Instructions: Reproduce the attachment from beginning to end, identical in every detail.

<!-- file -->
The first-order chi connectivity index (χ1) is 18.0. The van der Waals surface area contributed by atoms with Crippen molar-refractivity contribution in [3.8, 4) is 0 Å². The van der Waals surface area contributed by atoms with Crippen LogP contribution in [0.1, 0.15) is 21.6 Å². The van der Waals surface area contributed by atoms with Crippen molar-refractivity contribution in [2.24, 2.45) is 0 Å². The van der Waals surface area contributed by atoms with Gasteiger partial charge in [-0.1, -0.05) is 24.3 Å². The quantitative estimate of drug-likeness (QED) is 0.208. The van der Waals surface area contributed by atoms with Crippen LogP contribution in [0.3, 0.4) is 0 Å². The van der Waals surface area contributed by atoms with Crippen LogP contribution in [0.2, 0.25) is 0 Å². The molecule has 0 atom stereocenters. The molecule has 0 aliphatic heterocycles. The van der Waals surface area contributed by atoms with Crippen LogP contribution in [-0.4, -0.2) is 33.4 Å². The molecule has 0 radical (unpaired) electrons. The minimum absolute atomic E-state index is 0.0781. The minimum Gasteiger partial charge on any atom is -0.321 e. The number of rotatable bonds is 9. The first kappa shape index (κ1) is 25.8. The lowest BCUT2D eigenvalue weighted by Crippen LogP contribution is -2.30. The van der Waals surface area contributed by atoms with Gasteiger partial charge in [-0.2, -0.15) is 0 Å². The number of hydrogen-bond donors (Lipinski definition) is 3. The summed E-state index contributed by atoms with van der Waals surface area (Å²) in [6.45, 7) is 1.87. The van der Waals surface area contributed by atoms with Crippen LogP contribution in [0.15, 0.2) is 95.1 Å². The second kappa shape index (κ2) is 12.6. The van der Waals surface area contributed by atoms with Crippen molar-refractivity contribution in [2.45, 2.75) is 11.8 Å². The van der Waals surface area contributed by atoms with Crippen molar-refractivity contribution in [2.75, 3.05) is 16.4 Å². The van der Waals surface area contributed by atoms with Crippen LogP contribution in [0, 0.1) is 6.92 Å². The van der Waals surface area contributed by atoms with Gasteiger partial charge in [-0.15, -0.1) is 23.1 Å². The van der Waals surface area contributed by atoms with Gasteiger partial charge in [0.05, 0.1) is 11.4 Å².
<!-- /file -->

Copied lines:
The first-order chi connectivity index (χ1) is 18.0. The van der Waals surface area contributed by atoms with Crippen molar-refractivity contribution in [3.8, 4) is 0 Å². The van der Waals surface area contributed by atoms with Crippen LogP contribution in [0.1, 0.15) is 21.6 Å². The van der Waals surface area contributed by atoms with Crippen molar-refractivity contribution in [2.24, 2.45) is 0 Å². The van der Waals surface area contributed by atoms with Gasteiger partial charge in [-0.1, -0.05) is 24.3 Å². The quantitative estimate of drug-likeness (QED) is 0.208. The van der Waals surface area contributed by atoms with Crippen LogP contribution in [0.3, 0.4) is 0 Å². The van der Waals surface area contributed by atoms with Crippen LogP contribution in [0.2, 0.25) is 0 Å². The molecule has 0 atom stereocenters. The molecule has 0 aliphatic heterocycles. The van der Waals surface area contributed by atoms with Crippen LogP contribution in [-0.4, -0.2) is 33.4 Å². The molecule has 0 radical (unpaired) electrons. The minimum absolute atomic E-state index is 0.0781. The minimum Gasteiger partial charge on any atom is -0.321 e. The number of rotatable bonds is 9. The first kappa shape index (κ1) is 25.8. The lowest BCUT2D eigenvalue weighted by Crippen LogP contribution is -2.30. The van der Waals surface area contributed by atoms with Gasteiger partial charge in [-0.2, -0.15) is 0 Å². The number of hydrogen-bond donors (Lipinski definition) is 3. The summed E-state index contributed by atoms with van der Waals surface area (Å²) in [6.45, 7) is 1.87. The van der Waals surface area contributed by atoms with Crippen LogP contribution in [0.15, 0.2) is 95.1 Å². The second kappa shape index (κ2) is 12.6. The van der Waals surface area contributed by atoms with Crippen molar-refractivity contribution in [2.45, 2.75) is 11.8 Å². The van der Waals surface area contributed by atoms with Crippen molar-refractivity contribution in [2.75, 3.05) is 16.4 Å². The van der Waals surface area contributed by atoms with Crippen LogP contribution in [0, 0.1) is 6.92 Å². The van der Waals surface area contributed by atoms with Gasteiger partial charge in [-0.15, -0.1) is 23.1 Å². The van der Waals surface area contributed by atoms with Gasteiger partial charge in [0.05, 0.1) is 11.4 Å².